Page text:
I am a Tarantinophile. I can vividly remember the first time I saw a Tarantino movie. I was fourteen years old, and my family had gotten one of those super cable packages that included HBO, Showtime, and Cinemax on demand. Ironically it was my mother, a woman who vociferously hates cursing and violence, who recommended Pulp Fiction to me. I reluctantly tuned to the uncensored HBO showing of this film expecting a miserable affair, but I was instantly hooked by Tarantino’s trademarks: witty banter, extreme violence, bizarre circumstances and situations, and above all his love of movies. Having said all that, The Hateful Eight, is not my favorite Tarantino film. It has the pomp and circumstance of his latter releases (Inglourious Basterds, Django Unchained), yet it suffers from what I’d term a ‘reverse Kill Bill’, with much of the setup coming in the first half, and much of the brutal violence coming in the second. The Hateful Eight, like most of Tarantino’s films, is a unique violent medley but it’s not among his best. The film’s interesting premise is let down by a plodding first half which is punctuated by an extremely bizarre scene.
The plot of The Hateful Eight is simple, eight strangers are snowbound together in the middle of nowhere, while suspicions of a conspiracy cause things take an extremely violent turn. The film was photographed in Ultra Panavision 70mm, for extra wide angle shots, but it appears to be a missed opportunity as a majority of the film takes place in a single room. This isn’t to imply that the film isn’t well shot, or gorgeous, because it's both. It takes the setting and style of a spaghetti western as its bedrock to explore a mystery. The Hateful Eight then devolves into the most violent game of Clue ever. Having watched both the Roadshow version and the digital ‘regular’ version I can say that the differences between the two are negligible. The digital version lacks the Intermission, Overture, and minor scenes. The score, composed by the legendary Ennio Morricone, is a definitive highlight; bombastic, haunting, and wonderfully evil, the score does an amazing job at setting a foreboding tone and keeping tension high as the plot heats up.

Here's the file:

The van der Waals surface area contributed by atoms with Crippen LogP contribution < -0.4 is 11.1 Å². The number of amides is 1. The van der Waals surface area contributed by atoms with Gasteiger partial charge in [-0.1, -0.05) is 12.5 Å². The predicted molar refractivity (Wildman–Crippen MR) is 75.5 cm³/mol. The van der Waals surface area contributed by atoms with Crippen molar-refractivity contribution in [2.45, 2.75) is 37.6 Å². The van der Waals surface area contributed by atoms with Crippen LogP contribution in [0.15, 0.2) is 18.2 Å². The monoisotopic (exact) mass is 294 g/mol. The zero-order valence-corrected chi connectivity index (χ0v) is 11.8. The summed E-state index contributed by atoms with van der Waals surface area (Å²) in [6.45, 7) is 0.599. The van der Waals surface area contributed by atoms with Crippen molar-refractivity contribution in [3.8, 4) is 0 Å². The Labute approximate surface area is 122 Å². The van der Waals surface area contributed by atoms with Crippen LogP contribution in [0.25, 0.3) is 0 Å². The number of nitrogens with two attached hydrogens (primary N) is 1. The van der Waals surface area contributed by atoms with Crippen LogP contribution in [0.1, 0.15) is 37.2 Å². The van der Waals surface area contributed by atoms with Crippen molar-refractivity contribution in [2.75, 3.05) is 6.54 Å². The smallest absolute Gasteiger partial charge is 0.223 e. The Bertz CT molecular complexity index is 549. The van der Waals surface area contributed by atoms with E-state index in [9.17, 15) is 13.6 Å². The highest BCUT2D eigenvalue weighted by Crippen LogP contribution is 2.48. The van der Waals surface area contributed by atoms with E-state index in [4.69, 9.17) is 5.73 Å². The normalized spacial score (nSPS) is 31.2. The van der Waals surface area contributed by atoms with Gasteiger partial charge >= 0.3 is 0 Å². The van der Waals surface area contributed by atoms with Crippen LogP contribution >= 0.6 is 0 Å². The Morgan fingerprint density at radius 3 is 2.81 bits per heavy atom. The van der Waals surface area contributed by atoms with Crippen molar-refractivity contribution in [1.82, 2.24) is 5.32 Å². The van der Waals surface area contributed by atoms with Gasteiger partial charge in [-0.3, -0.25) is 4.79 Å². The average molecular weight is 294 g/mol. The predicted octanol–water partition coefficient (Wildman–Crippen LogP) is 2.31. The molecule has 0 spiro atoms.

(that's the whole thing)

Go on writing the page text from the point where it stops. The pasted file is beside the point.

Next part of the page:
The Hateful Eight is in dire need of an editor. Tarantino loves to hear himself talk, and it is never more evident than in this film. The first half seems like an endless barrage of quirky character introductions and development, which is classic Tarantino, the difference being the pace is deliberately slow. The action slowly progresses to Minnie’s Haberdashery where the film's action and narrative begin pick up. Characters repeat themselves multiple times as scenes go on longer than they should have. In spite of that, the spoken language is a crucial lynchpin in the film. Seriously, pay attention to what characters say, there's often deliberate and delightful foreshadowing in the dialogue.